Category: ENERGY

Uranium Mining

Uranium is a naturally occurring element that is obtained as its oxides from ores in a wide variety of deposits in Earth’s crust. These ores primarily consist of uraninite (UO2) and pitchblende (U2O5 • UO3). The generic uranium oxide that is ultimately used as the feedstock for uranium enrichment (vide infra) is U3O8, often referred […]

URANIUM PRODUCTION

The nuclear fuel cycle is the entire process of dealing with nuclear fuel from mining, to refining and enrichment, to use in the reactor, and then reprocessing or disposal of the depleted fuel. If the uranium and plutonium oxides are reprocessed and returned to a reactor as a fuel, the phrase fuel cycle is appropriate. […]

Thorium Reactors

Naturally occurring thorium, atomic mass number 90, exists entirely as Th-232 which is not a fissile material for thermal neutrons. It is, however, fertile: upon neu­tron capture it is converted into U-233 which is fissile (Equation 9.10). 232 1 neutroncapture 233 betadecay 233 0 betadecay 233 0 90 th + 0n——————– > 90 th—————- > […]

Advanced Pressurized Water Reactors

The nuclear power fleet is rapidly aging (the average age is currently thirty years) and many are being shut down or retired for good reasons: they have reached the end of their safe and reliable operating lifetime and electricity produced from natural gas is proving to be tough economic competition. However, this means that more […]

Breeder Reactors

The fast breeder reactor (FBR) is so named because more fissile material is formed than consumed, a feat that can be accomplished if the fragment nuclei are also fis­sile. The breeding ratio is the ratio of fissile material produced to the fissile material consumed; any reactor that achieves a breeding ratio of >1 is characterized […]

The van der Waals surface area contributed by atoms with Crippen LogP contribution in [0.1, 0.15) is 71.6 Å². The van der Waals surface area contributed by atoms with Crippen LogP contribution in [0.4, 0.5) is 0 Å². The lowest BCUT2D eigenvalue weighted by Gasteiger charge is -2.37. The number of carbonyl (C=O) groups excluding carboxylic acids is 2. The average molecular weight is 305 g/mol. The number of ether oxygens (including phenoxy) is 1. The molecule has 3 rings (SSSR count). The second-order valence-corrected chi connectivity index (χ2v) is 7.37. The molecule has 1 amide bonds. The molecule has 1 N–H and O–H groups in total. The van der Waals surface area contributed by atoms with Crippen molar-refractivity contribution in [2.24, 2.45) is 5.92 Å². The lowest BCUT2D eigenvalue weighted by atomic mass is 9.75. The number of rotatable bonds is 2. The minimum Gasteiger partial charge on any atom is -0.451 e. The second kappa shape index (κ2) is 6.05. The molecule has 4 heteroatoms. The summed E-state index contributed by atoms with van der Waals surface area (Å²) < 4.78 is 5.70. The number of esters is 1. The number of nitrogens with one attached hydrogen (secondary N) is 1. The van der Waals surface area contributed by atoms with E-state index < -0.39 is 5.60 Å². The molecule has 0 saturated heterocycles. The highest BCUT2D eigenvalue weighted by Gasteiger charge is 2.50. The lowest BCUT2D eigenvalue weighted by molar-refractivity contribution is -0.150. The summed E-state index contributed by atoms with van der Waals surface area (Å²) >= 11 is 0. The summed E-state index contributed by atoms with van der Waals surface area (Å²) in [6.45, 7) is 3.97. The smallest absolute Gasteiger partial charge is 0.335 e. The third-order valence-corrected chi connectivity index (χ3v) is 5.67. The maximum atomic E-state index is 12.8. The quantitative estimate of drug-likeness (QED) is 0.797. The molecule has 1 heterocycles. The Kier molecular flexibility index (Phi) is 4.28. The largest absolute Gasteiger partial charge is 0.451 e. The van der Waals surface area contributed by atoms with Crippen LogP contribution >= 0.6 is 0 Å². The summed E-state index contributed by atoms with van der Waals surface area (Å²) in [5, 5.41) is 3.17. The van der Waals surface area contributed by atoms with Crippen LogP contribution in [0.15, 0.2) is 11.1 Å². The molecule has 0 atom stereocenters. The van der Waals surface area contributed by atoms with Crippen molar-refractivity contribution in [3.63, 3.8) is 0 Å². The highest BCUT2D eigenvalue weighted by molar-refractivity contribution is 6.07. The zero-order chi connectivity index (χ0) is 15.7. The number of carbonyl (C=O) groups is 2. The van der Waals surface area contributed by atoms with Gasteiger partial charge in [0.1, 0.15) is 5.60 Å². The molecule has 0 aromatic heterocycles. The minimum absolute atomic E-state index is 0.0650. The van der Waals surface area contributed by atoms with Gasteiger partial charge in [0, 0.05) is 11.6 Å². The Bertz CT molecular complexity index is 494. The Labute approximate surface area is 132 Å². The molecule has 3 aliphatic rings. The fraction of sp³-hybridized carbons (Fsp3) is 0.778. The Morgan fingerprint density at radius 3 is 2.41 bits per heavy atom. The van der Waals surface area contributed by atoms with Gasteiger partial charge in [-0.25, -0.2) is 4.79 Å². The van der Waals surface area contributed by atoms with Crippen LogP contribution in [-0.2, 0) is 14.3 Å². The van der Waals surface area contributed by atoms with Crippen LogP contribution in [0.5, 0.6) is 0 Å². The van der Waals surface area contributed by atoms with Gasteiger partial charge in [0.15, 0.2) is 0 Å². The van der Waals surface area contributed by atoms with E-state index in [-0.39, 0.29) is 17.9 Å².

Other Types of Nuclear Reactors

9.2.3.2.1 Heavy Water Reactors Light water reactors are far and away the most common reactors in operation, but the pressurized heavy water reactor (also known as the CANDU reactor for Canadian deuterium uranium) should be noted because it uses heavy water in the role of cool­ant and moderator and, as a result, can make use […]

Conventional Nuclear Power

Electricity from nuclear energy is generated in the same manner as in a coal – fired power plant except that the source of heat for firing the steam-powered tur­bine is from nuclear reactions. Most nuclear power plants in operation today are Type of Reactor Acronym Typical Fuel Coolant Description Lead fast reactor LFR U/Pu nitride […]

Nuclear Reactors

Some of the key components of a nuclear reactor in terms of chemistry are the fuel, the moderator, the control (or poison), and the coolant. • The fuel is any fissionable nucleus; for conventional nuclear power this means an isotope of uranium or plutonium. • The moderator—water, heavy water (D2O), or graphite—is the material within […]